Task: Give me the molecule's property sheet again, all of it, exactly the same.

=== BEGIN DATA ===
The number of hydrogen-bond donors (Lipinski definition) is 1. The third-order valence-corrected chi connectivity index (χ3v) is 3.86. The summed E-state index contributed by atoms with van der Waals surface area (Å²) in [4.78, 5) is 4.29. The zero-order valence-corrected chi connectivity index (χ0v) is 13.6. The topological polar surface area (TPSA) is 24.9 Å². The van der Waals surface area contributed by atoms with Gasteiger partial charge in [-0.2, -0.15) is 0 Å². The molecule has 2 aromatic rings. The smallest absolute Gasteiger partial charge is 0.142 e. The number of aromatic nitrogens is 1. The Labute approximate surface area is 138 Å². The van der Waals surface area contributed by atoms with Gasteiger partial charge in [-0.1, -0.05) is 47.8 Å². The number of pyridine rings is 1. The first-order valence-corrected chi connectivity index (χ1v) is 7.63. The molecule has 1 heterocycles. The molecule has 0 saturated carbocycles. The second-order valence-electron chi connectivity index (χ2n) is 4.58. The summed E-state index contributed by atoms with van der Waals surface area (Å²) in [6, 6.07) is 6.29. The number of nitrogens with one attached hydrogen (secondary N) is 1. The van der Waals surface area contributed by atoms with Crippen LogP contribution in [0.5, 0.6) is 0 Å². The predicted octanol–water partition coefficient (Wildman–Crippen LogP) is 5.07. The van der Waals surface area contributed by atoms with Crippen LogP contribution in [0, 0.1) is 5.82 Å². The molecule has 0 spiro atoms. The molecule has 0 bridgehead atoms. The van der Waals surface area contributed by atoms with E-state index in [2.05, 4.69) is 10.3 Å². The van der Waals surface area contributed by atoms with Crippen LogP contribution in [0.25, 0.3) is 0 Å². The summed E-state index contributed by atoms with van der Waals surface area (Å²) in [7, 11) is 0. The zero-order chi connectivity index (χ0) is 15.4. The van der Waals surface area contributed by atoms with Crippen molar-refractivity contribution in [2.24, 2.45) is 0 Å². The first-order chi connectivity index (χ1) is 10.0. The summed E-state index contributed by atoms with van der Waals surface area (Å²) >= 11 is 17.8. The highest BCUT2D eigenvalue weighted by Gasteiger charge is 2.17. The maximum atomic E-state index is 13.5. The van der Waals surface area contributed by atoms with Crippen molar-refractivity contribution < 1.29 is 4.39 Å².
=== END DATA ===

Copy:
The number of hydrogen-bond donors (Lipinski definition) is 1. The third-order valence-corrected chi connectivity index (χ3v) is 3.86. The summed E-state index contributed by atoms with van der Waals surface area (Å²) in [4.78, 5) is 4.29. The zero-order valence-corrected chi connectivity index (χ0v) is 13.6. The topological polar surface area (TPSA) is 24.9 Å². The van der Waals surface area contributed by atoms with Gasteiger partial charge in [-0.2, -0.15) is 0 Å². The molecule has 2 aromatic rings. The smallest absolute Gasteiger partial charge is 0.142 e. The number of aromatic nitrogens is 1. The Labute approximate surface area is 138 Å². The van der Waals surface area contributed by atoms with Gasteiger partial charge in [-0.1, -0.05) is 47.8 Å². The number of pyridine rings is 1. The first-order valence-corrected chi connectivity index (χ1v) is 7.63. The molecule has 1 heterocycles. The molecule has 0 saturated carbocycles. The second-order valence-electron chi connectivity index (χ2n) is 4.58. The summed E-state index contributed by atoms with van der Waals surface area (Å²) in [6, 6.07) is 6.29. The number of nitrogens with one attached hydrogen (secondary N) is 1. The van der Waals surface area contributed by atoms with Crippen LogP contribution in [0.5, 0.6) is 0 Å². The predicted octanol–water partition coefficient (Wildman–Crippen LogP) is 5.07. The van der Waals surface area contributed by atoms with Crippen LogP contribution in [0, 0.1) is 5.82 Å². The molecule has 0 spiro atoms. The molecule has 0 bridgehead atoms. The van der Waals surface area contributed by atoms with E-state index in [2.05, 4.69) is 10.3 Å². The van der Waals surface area contributed by atoms with Crippen LogP contribution in [0.25, 0.3) is 0 Å². The summed E-state index contributed by atoms with van der Waals surface area (Å²) in [7, 11) is 0. The zero-order chi connectivity index (χ0) is 15.4. The van der Waals surface area contributed by atoms with Crippen molar-refractivity contribution in [2.24, 2.45) is 0 Å². The first-order chi connectivity index (χ1) is 10.0. The summed E-state index contributed by atoms with van der Waals surface area (Å²) >= 11 is 17.8. The highest BCUT2D eigenvalue weighted by Gasteiger charge is 2.17. The maximum atomic E-state index is 13.5. The van der Waals surface area contributed by atoms with Crippen molar-refractivity contribution < 1.29 is 4.39 Å².